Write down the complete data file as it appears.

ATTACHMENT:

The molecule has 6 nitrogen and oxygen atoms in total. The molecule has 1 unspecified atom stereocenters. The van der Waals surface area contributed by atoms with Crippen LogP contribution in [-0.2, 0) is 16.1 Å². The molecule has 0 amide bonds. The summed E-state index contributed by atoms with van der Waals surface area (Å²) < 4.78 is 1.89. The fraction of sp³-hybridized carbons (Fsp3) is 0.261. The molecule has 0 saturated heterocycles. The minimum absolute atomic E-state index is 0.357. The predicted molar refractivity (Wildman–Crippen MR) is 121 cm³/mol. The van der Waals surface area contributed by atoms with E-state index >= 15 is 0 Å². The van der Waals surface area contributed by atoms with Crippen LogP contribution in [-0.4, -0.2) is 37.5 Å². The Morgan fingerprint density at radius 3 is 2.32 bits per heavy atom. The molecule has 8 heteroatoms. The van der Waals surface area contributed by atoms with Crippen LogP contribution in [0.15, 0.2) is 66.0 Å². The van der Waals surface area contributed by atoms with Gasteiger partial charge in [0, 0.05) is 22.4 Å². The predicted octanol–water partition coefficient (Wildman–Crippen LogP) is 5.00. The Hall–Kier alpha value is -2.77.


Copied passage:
The molecule has 6 nitrogen and oxygen atoms in total. The molecule has 1 unspecified atom stereocenters. The van der Waals surface area contributed by atoms with Crippen LogP contribution in [-0.2, 0) is 16.1 Å². The molecule has 0 amide bonds. The summed E-state index contributed by atoms with van der Waals surface area (Å²) < 4.78 is 1.89. The fraction of sp³-hybridized carbons (Fsp3) is 0.261. The molecule has 0 saturated heterocycles. The minimum absolute atomic E-state index is 0.357. The predicted molar refractivity (Wildman–Crippen MR) is 121 cm³/mol. The van der Waals surface area contributed by atoms with E-state index >= 15 is 0 Å². The van der Waals surface area contributed by atoms with Crippen LogP contribution in [-0.4, -0.2) is 37.5 Å². The Morgan fingerprint density at radius 3 is 2.32 bits per heavy atom. The molecule has 8 heteroatoms. The van der Waals surface area contributed by atoms with Crippen LogP contribution in [0.15, 0.2) is 66.0 Å². The van der Waals surface area contributed by atoms with Gasteiger partial charge in [0, 0.05) is 22.4 Å². The predicted octanol–water partition coefficient (Wildman–Crippen LogP) is 5.00. The Hall–Kier alpha value is -2.77.